During our summer meetings, senior administration reviewed the book Pope Francis: Why He Leads the Way He Leads by Chris Lowney. Because of the richness of the book, we decided to go deeper in our review and engage in a monthly discussion, chapter by chapter. I have a good understanding of this book since I presented on it at our Division PD Day and will be presenting on this same theme at the uLead Conference next week. But each time I re-read a section, there is always something new that strikes a chord and causes me to further reflect.
One of the quotes in the book is from Nelson Mandela:
“My greatest enemy was not those who put or kept me in prison. It was myself. I was afraid to be who I am.”
Not until the discussion around the SALT table did this quote finally impact me…being afraid to be who I am! Most people see me as very passionate about what I do but all in all, pretty mellow. I don’t appear to get overly excited when things go wrong and am often able to roll with the punches, although sadly, both our children experienced an often different side when they were growing up. Even my wife doesn’t fully understand how I deal with some of the things I deal with.
I’ve learned that with age comes experience, with experience comes wisdom and with wisdom comes patience, but I also know that my junior hockey mentality and fiery temper lies just beneath my skin. My “lizard brain” as Father Tim Boyle explained years ago to our administrators, the fight or flight mentality is always present. It is who I am and it is who we all are!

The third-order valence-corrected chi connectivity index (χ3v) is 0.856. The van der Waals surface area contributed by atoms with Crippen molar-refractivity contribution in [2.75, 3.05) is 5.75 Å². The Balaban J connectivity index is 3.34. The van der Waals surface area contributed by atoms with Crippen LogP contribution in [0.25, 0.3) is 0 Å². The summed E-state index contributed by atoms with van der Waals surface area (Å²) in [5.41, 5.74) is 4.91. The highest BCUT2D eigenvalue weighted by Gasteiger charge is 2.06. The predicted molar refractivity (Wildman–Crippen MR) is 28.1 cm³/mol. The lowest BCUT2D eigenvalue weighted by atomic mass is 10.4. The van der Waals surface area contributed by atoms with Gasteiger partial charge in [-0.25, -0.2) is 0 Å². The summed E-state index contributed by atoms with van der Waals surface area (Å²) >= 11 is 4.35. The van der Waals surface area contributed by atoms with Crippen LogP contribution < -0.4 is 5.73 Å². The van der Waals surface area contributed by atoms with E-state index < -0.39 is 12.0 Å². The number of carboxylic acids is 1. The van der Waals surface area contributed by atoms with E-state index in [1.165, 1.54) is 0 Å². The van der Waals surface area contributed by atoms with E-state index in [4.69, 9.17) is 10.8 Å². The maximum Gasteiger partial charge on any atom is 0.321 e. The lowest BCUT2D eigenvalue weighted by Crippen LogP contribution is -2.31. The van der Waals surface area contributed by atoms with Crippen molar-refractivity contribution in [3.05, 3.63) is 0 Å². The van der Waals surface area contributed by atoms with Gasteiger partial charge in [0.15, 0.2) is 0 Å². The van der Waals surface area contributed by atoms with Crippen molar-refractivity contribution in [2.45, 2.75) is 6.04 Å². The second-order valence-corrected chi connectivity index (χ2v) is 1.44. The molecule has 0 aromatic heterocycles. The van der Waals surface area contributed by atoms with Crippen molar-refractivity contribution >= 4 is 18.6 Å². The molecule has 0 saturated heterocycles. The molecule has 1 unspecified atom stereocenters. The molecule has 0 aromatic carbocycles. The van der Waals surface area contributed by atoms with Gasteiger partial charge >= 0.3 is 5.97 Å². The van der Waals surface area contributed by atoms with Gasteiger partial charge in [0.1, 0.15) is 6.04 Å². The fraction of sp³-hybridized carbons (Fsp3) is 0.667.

Our human nature makes it so easy for us to judge, to condemn or to treat others as they deserve, rather than how God wishes them to be treated. We can easily make excuses for our own transgressions but offer no latitude for the mistakes of others. In Luke’s Gospel, Jesus says to his disciples:
“Be merciful, just as your Father is merciful. Stop judging and you will not be judged. Stop condemning and you will not be condemned. Forgive and you will be forgiven. Give and gifts will be given to you; a good measure, packed together, shaken down, and overflowing, will be poured into your lap. For the measure with which you measure will in return be measured out to you.” Luke 6:36-38
It is ironic (or well planned) that our Spiritual Development Day falls during the season of Lent, a time when we are called to deeper reflection and prayer. We gather tomorrow continuing with our faith theme of Walking Together. And in order to walk together, with all of us at the same table, we must recognize who we are and move toward who God has chosen us to be. It is not without struggle but as faith filled people we acknowledge that with God all things are possible!
Have a blessed third week of Lent!